Korean belongs to the Ural-Altaic language group, which is found in an narrow band from Korea and Japan across Mongolia and central Asia to Turkey. Korean is a non-tonal language, with agglutinative and polysynthetic elements.
Religion Religion in today’s Korea covers a broad spectrum of faiths and beliefs. Buddhism, Christianity, Confucianism, Islam and numerous other indigenous religions exist in Korea. Although none of them dominates, they all influence contemporary culture.
Education has been at the heart of Korea’s growth by training and supplying the manpower needed for rapid industrial and economic expansion.
A multi-tiered educational system is currently in use, encompassing elementary school (six years) , middle school (three years) , high school (three years) , and college (four years) , as well as various graduate and professional programs.
The government has eased regulations on overseas study. This new policy also encourages those in the teaching profession to take advantage of opportunities for training abroad.
Transportation The tremendous pace of domestic economic growth in the past two decades has been reflected in the expansion of transportation facilities and the increases in Korea’s annual passenger and cargo volumes. The annual volume of passenger transportation rose from 1.6 billion persons in 1996 to 14.24 billion in 1993.
Seoul has a well-developed mass transit system of subways, buses, and taxis. Airport shuttles or city buses are conveniently available and operate throughout the city. The subway system is the eighth longest in the world, carrying 1,388 million people in 1993. Its four lines reach most major locations in the city.
Korea has three international airports in Seoul (Kimpo) , Pusan (Kimhae) and Cheju (Cheju) , all of which are equipped with modern air traffic control facilities and support systems. Korean Air’s world-wide network serves 43 cities in 24 nations, including recently inaugurated flights to Rome. The newly launched Asiana Airlines recently started international flights with regular service to fourteen cities in Japan, the U. S., Singapore, Hong Kong, Taipei and Bangkok.
All expressway system also connects Seoul with provincial cities and towns, putting any place in mainland South Korea within a one-day round trip of the capital. Express buses transport passengers to and from all principal cities and resorts in the country.
The railway also serve the entire country through an efficient and extensive network. The super-express train, Saemaul, runs 444.5 kilometres from Seoul to Pusan in four hours and 10 minutes. There are also ordinary express and local trains.
Ocean liners, cruise ships, and passenger-carrying freighters visit Korean ports. A ferry service links Pusan with Chejudo Island and the Japanese ports of Shimonoseki, Kobe and Hakada. Another ferry service recently started between Inch’on and Tianjin China.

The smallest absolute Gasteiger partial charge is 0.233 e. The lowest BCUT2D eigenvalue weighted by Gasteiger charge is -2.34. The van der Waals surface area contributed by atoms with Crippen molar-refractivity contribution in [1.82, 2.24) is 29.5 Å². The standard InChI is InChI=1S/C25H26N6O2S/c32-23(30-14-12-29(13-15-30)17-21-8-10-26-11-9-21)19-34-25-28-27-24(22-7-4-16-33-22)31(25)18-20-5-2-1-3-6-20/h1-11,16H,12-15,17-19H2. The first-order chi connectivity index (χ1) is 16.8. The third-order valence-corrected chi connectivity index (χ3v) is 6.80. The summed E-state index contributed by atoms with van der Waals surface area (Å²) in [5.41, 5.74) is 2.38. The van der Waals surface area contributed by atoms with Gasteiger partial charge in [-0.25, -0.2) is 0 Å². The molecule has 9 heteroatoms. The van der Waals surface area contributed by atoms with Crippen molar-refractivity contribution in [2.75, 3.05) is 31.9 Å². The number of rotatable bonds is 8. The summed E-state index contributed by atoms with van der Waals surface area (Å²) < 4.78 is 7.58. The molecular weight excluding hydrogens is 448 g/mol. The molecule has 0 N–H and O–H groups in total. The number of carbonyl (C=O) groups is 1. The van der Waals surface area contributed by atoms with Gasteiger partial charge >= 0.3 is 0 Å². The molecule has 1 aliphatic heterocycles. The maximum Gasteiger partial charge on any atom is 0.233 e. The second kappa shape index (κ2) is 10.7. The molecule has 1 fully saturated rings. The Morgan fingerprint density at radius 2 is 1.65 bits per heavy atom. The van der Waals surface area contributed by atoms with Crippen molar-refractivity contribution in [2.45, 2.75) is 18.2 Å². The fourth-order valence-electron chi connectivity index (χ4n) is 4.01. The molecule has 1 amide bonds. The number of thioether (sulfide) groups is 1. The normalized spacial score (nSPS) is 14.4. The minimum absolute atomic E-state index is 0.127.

Telecommunications Telephone services have rapidly expanded during the last decade, particularly during the last 5 Years (1988-” 92) . During these years, with the investment of US$2.64 billion in communications annually, 1.76 million new telephone circuits were installed each year, increasing the total number of telephone lines to 10.14 million as of 1993. Virtually every home in the country now has its own telephone and all the telephone circuits are connected by automatic switching systems.
Also, through the launch of KOREASAT scheduled in 1995, Korea will be able to provide satellite communication services by using its own satellite from October 1995.
Looking Ahead to the 21st Century
In the last quarter century, Korea’s economic growth has been among the fastest in the world. The country has overcome obstacles and challenges to transform itself from a subsistence-level economy into one of the world’s leading newly industrialised countries. Today, however, the Korean economy faces the new challenges of internationalisation and globalisation in an increasingly complex global economic environment.
Past Performance and Policies
Since Korea launched its First Five-Year Economic Development Plan in 1962, the country’s real GNP has expanded by an average of more than 8 percent per year. As a result, Korea’s GNP has grown from US$2.3 billion in 1962 to US$328.7 billion in 1993; per capita GNP has increased from a meager US$82 in 1962 to US$7,466 in 1993 at current price levels.
The industrial structure of the Korean economy has also been completely transformed. The agricultural sector’s share of GNP declined from 37.0 percent in 1962 to 7.1 percent in 1993. The manufacturing sector’s share has increased from 14.4 percent to 27.1 percent in the same period. The service sector accounted for only 24.1 percent of GNP in 1962 but grew to 40.0 percent in 1993.
Korea’s merchandise trade volume increased from US$500 million in 1962 to US$166 billion in 1993. The nation continuously posted trade deficits until 1985 when its foreign debt reached US$46.8 billion, the fourth largest in the world. From 1986 to 1989, Korea recorded current account surpluses and its debt declined.
Trends of Major Economic Indicators
Inflation in Korea was one of the major economic problems in the 70s and early 80s, during which consumer prices rose at annual rates of 10-20 percent. Since 1982, Korea has managed to keep inflation down to a single digit. The ratio of domestic savings to GNP grew from 3.3 percent in 1962 to 34.9 percent in 1993.